Researchers at MIT have turned an innovative open source security technology known as Ksplice into a commercial product.
Ksplice Uptrack, whose general availability was announced today, eliminates the need to reboot Linux servers to perform monthly updates and security patches, the Cambridge, Mass. company said.
ZDnet wrote about the technology in early 2008 based on a tip from Linux Foundation's Ted Ts'o, who saw great promise with the technology.
The subscription service that is based on the MIT technology allows the Linux kernel to be updated live without restarting or disrupting applications: no downtime. This is key because of the frequent updating of the Linux kernel.
Ksplice Uptrack is now available for Red Hat Enterprise Linux, Ubuntu, Debian GNU/Linux, CentOS, Parallels Virtuozzo Containers, and OpenVZ. The subscription fee is 3.95 per month per system after a 30-day free trial. A free version is available for Ubuntu, the company also announced.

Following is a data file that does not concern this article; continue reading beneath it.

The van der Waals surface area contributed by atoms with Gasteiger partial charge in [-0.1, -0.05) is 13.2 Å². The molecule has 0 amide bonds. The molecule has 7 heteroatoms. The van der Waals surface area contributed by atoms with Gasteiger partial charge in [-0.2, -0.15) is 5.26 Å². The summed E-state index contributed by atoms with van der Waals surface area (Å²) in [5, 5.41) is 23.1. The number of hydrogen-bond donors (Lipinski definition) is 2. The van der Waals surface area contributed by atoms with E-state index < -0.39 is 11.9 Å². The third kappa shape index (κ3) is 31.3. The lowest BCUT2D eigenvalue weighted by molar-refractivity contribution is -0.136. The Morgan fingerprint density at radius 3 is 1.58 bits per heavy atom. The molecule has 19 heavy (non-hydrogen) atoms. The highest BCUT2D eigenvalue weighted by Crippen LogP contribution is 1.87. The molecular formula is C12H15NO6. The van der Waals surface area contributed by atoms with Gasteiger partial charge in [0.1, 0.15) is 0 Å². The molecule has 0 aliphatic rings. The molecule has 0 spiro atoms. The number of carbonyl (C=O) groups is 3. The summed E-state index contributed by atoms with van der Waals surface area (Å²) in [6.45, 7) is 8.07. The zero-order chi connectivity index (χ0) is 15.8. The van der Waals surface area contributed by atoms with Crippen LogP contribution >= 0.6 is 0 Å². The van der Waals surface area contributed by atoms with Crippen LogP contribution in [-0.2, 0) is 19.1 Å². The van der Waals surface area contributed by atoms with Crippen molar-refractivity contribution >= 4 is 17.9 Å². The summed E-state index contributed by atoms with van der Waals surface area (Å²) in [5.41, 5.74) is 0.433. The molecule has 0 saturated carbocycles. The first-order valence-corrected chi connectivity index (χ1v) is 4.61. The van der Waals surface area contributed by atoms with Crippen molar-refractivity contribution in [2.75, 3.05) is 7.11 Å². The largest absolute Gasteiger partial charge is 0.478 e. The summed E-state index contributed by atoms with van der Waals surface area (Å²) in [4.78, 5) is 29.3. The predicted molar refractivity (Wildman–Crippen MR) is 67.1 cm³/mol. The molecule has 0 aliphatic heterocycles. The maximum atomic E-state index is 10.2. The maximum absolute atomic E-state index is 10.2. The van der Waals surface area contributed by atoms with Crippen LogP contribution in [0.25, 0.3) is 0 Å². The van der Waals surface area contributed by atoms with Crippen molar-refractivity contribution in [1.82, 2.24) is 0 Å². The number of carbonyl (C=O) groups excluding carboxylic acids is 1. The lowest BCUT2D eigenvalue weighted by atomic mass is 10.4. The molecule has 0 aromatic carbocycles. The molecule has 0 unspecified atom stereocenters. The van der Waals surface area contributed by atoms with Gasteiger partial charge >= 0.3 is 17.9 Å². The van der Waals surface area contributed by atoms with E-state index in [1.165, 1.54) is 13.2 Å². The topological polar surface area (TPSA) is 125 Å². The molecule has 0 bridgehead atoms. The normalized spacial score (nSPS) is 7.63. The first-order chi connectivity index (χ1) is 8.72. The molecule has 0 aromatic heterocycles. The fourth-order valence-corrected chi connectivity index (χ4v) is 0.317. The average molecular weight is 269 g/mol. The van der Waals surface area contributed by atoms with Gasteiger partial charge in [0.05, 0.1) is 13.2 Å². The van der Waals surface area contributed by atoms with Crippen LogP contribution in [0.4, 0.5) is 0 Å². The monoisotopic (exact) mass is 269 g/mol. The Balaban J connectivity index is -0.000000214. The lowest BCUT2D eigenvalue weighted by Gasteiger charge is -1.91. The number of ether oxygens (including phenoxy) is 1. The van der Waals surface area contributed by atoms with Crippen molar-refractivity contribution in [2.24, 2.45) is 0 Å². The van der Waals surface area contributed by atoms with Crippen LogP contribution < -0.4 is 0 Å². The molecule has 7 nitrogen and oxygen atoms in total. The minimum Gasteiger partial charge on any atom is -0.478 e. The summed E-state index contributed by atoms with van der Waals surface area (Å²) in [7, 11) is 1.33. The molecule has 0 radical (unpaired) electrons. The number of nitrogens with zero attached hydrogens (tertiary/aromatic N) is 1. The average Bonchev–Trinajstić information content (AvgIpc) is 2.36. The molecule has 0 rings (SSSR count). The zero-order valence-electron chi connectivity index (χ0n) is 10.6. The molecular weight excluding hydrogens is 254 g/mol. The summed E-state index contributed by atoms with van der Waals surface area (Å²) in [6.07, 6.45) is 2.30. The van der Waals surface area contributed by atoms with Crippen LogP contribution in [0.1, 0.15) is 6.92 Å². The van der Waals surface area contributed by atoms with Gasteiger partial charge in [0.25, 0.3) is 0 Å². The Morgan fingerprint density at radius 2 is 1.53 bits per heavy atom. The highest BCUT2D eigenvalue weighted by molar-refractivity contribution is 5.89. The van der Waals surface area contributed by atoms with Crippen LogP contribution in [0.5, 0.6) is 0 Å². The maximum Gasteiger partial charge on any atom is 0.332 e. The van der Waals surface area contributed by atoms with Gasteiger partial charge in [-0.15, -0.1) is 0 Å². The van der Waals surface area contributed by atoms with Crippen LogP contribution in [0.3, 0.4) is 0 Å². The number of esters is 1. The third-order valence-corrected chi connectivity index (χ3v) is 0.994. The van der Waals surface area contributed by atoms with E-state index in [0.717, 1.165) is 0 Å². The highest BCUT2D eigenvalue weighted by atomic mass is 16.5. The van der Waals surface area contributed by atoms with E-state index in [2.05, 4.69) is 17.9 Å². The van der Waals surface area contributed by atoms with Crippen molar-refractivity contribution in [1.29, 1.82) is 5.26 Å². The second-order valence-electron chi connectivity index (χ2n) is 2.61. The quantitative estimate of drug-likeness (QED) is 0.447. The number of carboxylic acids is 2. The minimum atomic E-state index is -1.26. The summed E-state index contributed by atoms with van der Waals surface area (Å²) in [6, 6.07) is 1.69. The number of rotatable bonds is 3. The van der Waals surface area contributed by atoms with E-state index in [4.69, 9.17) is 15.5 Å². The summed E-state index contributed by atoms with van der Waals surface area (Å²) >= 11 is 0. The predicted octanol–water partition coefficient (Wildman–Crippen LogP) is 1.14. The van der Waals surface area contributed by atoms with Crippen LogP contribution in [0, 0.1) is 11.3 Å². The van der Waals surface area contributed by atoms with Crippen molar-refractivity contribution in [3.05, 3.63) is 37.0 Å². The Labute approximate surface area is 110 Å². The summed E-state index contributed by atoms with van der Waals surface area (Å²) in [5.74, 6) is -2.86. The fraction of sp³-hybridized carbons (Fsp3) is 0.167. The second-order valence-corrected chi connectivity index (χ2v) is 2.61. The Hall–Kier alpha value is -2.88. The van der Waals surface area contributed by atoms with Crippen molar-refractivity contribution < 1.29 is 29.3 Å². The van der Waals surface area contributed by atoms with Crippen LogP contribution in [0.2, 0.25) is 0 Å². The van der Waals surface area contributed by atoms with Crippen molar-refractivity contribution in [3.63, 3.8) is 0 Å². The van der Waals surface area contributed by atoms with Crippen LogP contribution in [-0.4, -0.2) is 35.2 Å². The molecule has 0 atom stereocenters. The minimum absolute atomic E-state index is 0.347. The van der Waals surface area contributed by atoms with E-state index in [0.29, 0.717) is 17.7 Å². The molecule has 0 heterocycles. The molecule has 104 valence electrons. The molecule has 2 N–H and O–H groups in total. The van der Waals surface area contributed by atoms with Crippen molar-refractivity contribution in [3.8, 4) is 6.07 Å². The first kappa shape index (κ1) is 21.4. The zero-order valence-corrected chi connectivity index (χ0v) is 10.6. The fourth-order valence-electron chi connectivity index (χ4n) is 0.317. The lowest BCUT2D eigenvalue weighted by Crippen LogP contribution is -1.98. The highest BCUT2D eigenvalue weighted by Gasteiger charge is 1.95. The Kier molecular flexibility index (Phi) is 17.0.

"On the coolness scale, this is like changing out a car's engine while speeding down the highway," said Keith Winstein, a business development spokesman for the company.
DreamHost, Media Temple and HostGator are among 40 early adopters of the technology.
Ksplice developer Jeff Arnold, a former MIT graduate student, is Ksplice Inc's CEO. Here's what he said upon the product release today: "Now system administrators can keep their systems up to date without coordinating outages, and they don't need to come in Sunday at 2 a.m. to take everything down," Arnold said in a press release. "They can avoid the biggest headache of server maintenance, with better availability and a smaller window of vulnerability than ever before."